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How Far Was Traditional Support For ‘Monarchy, Church And Aristocracy’ The Most Important Element In Disraelian Conservatism?

925 words - 4 pages

This question focuses on an evaluation of whether support for the Monarchy, the Church of England and the aristocrat was the most important element of Disraelian Conservatism. Other will be discussed, such as one nation conservatism, imperial and foreign policy, social stability, maintaining institutions of the country. It will be argue that Tory democracy was the most important element.

The first topic, is the creation of Tory democracy, which was the idea that the party was committed to aiding poor and underprivileged in society. The social reforms of Disraeli’s 2nd ministry that dealt with a wide range of issues such as factory reform, housing, public health and trade union rearm all ...view middle of the document...

His vision was of one nation united, not in a classless way but by the upper classes showing genuine concern for the lower classes: deference (respect for those considered your social superiors) was to be shown by the poorer to the richer. This was based on support for the monarch, the Church and the aristocracy as these institutions would uphold the interests of the country.

Disraeli’s foreign policy was shaped by his sense of national self-interest, expressed at his 1872 speech in the free trade hall where he addressed a ‘packed’ audience. He stated ‘never was a moment in our history when the power of England was so great’. Disraeli was an unilateralist; he wasn't interested by other foreign matters. He also invited the working people of Britain to take pride in their country’s imperial destiny and share in its triumph. Disraeli believed in upholding the Empire. In particular India, a country where Disraeli made Queen Victoria ‘Empress’ of. Another example was tyne purchase of Suez Canal shares - at the centre of trade in Asia. Lthough eh showed little interest in the whilte settler colonies, to Disraeli, the Empire was the commercial and military basis of Britain’s claim to be a world power, and at the centre of the Empire was India. Which was also referred to as the “jewel in the crown’’. He used troops for the expression of British power during the Easter crisis. This of course was very attractive to the lower classes.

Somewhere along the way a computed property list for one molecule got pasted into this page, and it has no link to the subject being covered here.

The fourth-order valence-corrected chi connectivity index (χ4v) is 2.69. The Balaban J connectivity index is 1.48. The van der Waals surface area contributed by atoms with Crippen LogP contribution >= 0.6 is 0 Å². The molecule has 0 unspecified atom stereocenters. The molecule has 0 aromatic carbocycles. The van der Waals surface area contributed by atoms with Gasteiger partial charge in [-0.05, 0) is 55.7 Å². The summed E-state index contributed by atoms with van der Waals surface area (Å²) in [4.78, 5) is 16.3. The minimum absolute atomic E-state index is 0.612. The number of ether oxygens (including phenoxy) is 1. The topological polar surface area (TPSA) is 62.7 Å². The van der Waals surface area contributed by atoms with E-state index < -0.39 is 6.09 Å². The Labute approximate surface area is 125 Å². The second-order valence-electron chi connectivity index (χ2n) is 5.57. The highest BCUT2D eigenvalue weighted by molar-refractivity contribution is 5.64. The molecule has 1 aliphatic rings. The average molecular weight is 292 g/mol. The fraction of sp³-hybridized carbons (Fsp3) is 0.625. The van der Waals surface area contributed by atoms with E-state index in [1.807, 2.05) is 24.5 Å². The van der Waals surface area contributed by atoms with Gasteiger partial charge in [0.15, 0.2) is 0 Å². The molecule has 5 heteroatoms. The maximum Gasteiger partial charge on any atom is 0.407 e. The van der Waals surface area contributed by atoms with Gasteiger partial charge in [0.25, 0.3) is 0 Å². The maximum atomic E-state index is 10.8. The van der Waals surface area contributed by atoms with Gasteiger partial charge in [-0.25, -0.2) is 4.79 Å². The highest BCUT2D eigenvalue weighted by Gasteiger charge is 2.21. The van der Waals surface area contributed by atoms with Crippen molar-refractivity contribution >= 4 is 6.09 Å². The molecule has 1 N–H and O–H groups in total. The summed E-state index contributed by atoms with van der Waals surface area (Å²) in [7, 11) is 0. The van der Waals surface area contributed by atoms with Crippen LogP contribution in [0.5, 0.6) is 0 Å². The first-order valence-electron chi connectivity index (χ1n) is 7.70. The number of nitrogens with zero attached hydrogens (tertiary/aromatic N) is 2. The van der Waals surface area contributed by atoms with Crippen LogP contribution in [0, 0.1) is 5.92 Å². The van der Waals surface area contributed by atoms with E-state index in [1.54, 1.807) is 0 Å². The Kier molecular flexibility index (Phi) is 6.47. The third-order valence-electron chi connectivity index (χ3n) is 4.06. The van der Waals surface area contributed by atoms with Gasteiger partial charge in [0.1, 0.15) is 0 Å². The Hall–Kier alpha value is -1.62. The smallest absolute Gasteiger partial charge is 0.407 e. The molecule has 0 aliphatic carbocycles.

Disraeli was a firm believe that he should defend the aristocratic and monarchic traditions of the party. His support for parliamentary reform in 1867 and for his subsequent social reforms were more to do with winning support for a party which...

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